I learnt recently that I had spent vast amounts of time near Aloe, and knew nothing of it. I could have just cut a stalk and rubbed my face, instead of taking the car and dashing off to Traders Joe to buy their cream with nourishing aloe vera. (The gardener was instructed to remove the plant about a year ago. In my defense, ‘Instructed’ is strictly not the right term to use here. I asked him what plant it was in Spanish, and he looked sad, and waved his hand about quite a bit. The next thing I knew the plant was gone. )

Summer also means fruits. Apricots, peaches, and plums jostle on the fruit trees, and the squirrel, Polly, is very busy.

I thought about how much the little things in life matter.  A friend of mine shared her plum produce with me, generously giving me more than I could competently handle on my own. In her home, we tasted plum chutneys and plum jams, and I came home inspired.  Last night, I was the paragon of domestic efficiency and made plum pickle. The thing is looking very proud and beetroot-pink in the refrigerator.

Maybe I shall tell the young fellow about the exciting night life in my kitchen and seal my reputation.

Paada The Fashion Tycoon

Recently, I found myself reading a travel magazine that highlighted the delights of San Francisco. San Francisco is one of those delightful cities that has so much to offer the free soul. I pored over the food options like a snooty gourmet, and realized that the thing to do was to catalog all the ingredients in the menu option. I realized my folly. I should not be saying idli & sambhar for dinner. I should be saying rice cakes made from fermented rice and lentils ground to a perfect consistency & lentils (not the same lentils used for the idlis, another type) with tamarind from local farms with just a touch of coriander and grape tomatoes from the Napa valley.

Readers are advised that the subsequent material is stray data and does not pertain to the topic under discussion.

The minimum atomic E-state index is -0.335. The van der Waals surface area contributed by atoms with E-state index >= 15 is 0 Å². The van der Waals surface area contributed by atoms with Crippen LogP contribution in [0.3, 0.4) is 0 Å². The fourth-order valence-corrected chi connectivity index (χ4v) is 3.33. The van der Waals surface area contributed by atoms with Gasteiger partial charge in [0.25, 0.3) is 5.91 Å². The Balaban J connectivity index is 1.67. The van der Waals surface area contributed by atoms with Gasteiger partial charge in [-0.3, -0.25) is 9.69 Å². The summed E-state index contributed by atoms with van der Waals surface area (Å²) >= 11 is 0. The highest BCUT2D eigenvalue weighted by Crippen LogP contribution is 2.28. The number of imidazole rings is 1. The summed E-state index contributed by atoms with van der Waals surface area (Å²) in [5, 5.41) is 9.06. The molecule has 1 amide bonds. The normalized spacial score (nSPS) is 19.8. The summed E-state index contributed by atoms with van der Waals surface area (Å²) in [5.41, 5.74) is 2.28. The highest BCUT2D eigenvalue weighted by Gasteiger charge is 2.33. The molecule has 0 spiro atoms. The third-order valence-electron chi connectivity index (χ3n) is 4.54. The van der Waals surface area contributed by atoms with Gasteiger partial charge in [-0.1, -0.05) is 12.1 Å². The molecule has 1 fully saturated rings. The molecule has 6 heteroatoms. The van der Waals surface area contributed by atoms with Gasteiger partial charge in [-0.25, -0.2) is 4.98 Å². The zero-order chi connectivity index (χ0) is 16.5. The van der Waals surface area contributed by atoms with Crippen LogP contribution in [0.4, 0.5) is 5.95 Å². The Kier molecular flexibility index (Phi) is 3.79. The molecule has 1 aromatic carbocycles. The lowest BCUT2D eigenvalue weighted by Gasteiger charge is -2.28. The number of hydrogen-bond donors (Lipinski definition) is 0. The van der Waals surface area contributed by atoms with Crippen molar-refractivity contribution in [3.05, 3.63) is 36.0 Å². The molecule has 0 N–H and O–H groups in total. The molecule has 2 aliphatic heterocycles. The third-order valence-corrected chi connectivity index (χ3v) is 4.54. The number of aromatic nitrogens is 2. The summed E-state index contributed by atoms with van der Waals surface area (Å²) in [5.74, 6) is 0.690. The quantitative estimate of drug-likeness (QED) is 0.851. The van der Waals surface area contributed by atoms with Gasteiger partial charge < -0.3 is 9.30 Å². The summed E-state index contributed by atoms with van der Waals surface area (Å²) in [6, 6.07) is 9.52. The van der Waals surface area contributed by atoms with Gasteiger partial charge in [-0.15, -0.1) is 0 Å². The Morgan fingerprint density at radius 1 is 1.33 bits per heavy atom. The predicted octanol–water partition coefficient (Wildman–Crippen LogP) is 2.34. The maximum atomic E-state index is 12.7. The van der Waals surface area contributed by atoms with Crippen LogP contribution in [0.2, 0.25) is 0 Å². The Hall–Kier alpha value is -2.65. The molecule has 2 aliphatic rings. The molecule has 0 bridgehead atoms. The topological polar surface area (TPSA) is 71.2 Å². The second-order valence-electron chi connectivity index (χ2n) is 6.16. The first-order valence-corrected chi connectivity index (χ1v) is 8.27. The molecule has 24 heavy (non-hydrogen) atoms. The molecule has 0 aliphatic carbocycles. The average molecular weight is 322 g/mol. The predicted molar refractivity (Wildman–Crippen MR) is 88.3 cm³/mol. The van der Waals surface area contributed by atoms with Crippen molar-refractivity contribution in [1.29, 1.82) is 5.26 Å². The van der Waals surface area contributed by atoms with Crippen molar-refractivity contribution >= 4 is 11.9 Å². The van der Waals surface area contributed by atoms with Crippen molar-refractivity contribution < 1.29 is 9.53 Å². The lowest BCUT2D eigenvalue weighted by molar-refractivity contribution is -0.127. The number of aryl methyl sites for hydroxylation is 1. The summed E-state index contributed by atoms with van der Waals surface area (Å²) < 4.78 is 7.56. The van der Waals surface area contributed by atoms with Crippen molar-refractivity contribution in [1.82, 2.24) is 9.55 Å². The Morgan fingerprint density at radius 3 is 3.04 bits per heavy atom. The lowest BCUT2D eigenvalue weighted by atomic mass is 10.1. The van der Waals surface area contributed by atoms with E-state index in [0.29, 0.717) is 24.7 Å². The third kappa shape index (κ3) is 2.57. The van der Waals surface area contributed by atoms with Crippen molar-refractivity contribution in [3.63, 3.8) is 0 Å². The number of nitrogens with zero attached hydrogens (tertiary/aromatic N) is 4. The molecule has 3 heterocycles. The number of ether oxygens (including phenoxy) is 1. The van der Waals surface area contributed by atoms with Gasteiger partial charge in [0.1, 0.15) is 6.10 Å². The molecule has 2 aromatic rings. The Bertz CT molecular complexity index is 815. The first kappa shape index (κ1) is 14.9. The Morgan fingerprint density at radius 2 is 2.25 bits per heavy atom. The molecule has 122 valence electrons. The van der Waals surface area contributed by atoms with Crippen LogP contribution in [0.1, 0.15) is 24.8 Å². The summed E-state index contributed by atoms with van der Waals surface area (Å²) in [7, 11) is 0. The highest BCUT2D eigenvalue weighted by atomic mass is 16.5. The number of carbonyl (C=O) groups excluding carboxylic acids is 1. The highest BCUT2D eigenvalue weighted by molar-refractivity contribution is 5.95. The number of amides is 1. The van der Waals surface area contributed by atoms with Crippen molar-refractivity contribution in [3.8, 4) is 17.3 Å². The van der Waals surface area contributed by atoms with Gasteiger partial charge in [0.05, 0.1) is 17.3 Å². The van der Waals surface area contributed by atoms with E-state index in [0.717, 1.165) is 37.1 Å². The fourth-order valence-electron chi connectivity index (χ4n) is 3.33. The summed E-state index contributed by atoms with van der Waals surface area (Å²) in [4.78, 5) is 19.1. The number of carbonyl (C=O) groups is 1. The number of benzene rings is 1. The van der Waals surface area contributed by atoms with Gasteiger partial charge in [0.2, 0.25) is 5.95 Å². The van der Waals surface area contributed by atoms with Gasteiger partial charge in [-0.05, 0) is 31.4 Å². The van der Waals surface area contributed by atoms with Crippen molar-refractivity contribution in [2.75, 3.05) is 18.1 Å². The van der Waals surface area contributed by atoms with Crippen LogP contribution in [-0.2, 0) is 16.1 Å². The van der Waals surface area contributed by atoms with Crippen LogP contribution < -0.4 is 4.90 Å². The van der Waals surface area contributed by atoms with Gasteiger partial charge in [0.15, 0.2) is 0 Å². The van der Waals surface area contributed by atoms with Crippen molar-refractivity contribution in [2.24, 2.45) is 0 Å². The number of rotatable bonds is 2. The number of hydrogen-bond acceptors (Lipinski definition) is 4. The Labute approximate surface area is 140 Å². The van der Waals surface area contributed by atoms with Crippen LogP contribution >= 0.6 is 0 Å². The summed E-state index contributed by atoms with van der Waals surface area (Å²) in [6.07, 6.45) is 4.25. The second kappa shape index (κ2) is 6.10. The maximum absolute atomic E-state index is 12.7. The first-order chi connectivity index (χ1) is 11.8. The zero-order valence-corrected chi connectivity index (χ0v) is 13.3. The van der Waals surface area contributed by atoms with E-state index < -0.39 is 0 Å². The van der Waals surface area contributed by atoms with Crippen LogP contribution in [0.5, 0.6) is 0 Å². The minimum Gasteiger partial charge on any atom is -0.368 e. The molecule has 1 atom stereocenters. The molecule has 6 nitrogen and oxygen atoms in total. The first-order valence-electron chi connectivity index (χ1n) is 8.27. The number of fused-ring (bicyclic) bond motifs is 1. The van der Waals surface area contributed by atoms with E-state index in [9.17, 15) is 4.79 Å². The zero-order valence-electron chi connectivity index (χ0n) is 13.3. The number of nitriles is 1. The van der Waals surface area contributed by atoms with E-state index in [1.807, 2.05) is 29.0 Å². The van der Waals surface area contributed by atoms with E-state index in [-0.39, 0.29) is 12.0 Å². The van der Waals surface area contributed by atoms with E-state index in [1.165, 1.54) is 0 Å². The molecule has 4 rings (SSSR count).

I should pitch in the local motif strongly, till people stop me to ask, local to where? Eh. The sturdy plains of the Cauvery delta maybe or the African plains? I mean, does tamarind grow elsewhere?

Then, I went on to the shopping pages to find that local boutiques were marketing their wares. Locally designed and tailored by seamstresses in San Francisco, it screamed.

I can see things shrewdly sometimes. It seems to me that local is good, not-local not-good. I wonder when things changed.